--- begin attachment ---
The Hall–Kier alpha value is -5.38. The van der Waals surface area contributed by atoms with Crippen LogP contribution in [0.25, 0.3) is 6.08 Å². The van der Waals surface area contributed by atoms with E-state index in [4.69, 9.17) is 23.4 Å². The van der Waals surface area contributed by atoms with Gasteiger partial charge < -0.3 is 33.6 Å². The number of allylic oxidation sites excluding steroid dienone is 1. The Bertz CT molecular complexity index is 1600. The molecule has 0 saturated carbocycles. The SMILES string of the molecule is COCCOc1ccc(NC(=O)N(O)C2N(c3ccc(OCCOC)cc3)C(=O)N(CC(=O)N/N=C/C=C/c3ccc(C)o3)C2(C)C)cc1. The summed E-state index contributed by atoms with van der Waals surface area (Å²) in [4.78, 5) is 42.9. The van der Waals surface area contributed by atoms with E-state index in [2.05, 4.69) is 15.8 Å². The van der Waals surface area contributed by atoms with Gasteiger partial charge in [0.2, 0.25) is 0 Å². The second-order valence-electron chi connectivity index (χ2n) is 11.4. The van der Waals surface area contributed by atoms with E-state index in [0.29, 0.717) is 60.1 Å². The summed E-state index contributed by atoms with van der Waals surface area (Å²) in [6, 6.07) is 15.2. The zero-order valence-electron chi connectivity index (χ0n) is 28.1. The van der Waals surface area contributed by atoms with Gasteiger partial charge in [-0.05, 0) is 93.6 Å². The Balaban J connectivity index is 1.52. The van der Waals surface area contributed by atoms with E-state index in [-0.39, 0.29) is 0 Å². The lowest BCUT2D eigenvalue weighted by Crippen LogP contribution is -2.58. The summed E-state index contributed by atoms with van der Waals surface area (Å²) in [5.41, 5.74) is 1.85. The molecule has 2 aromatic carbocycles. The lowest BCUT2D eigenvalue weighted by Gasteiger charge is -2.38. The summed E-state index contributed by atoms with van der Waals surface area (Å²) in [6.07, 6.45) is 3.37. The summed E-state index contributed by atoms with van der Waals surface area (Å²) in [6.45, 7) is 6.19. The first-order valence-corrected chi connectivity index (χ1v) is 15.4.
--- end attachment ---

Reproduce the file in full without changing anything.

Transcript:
The Hall–Kier alpha value is -5.38. The van der Waals surface area contributed by atoms with Crippen LogP contribution in [0.25, 0.3) is 6.08 Å². The van der Waals surface area contributed by atoms with E-state index in [4.69, 9.17) is 23.4 Å². The van der Waals surface area contributed by atoms with Gasteiger partial charge < -0.3 is 33.6 Å². The number of allylic oxidation sites excluding steroid dienone is 1. The Bertz CT molecular complexity index is 1600. The molecule has 0 saturated carbocycles. The SMILES string of the molecule is COCCOc1ccc(NC(=O)N(O)C2N(c3ccc(OCCOC)cc3)C(=O)N(CC(=O)N/N=C/C=C/c3ccc(C)o3)C2(C)C)cc1. The summed E-state index contributed by atoms with van der Waals surface area (Å²) in [4.78, 5) is 42.9. The van der Waals surface area contributed by atoms with E-state index in [2.05, 4.69) is 15.8 Å². The van der Waals surface area contributed by atoms with Gasteiger partial charge in [0.2, 0.25) is 0 Å². The second-order valence-electron chi connectivity index (χ2n) is 11.4. The van der Waals surface area contributed by atoms with E-state index in [0.29, 0.717) is 60.1 Å². The summed E-state index contributed by atoms with van der Waals surface area (Å²) in [6, 6.07) is 15.2. The zero-order valence-electron chi connectivity index (χ0n) is 28.1. The van der Waals surface area contributed by atoms with Gasteiger partial charge in [-0.05, 0) is 93.6 Å². The Balaban J connectivity index is 1.52. The van der Waals surface area contributed by atoms with E-state index in [-0.39, 0.29) is 0 Å². The lowest BCUT2D eigenvalue weighted by Crippen LogP contribution is -2.58. The summed E-state index contributed by atoms with van der Waals surface area (Å²) in [5.41, 5.74) is 1.85. The molecule has 2 aromatic carbocycles. The lowest BCUT2D eigenvalue weighted by Gasteiger charge is -2.38. The summed E-state index contributed by atoms with van der Waals surface area (Å²) in [6.07, 6.45) is 3.37. The summed E-state index contributed by atoms with van der Waals surface area (Å²) in [6.45, 7) is 6.19. The first-order valence-corrected chi connectivity index (χ1v) is 15.4.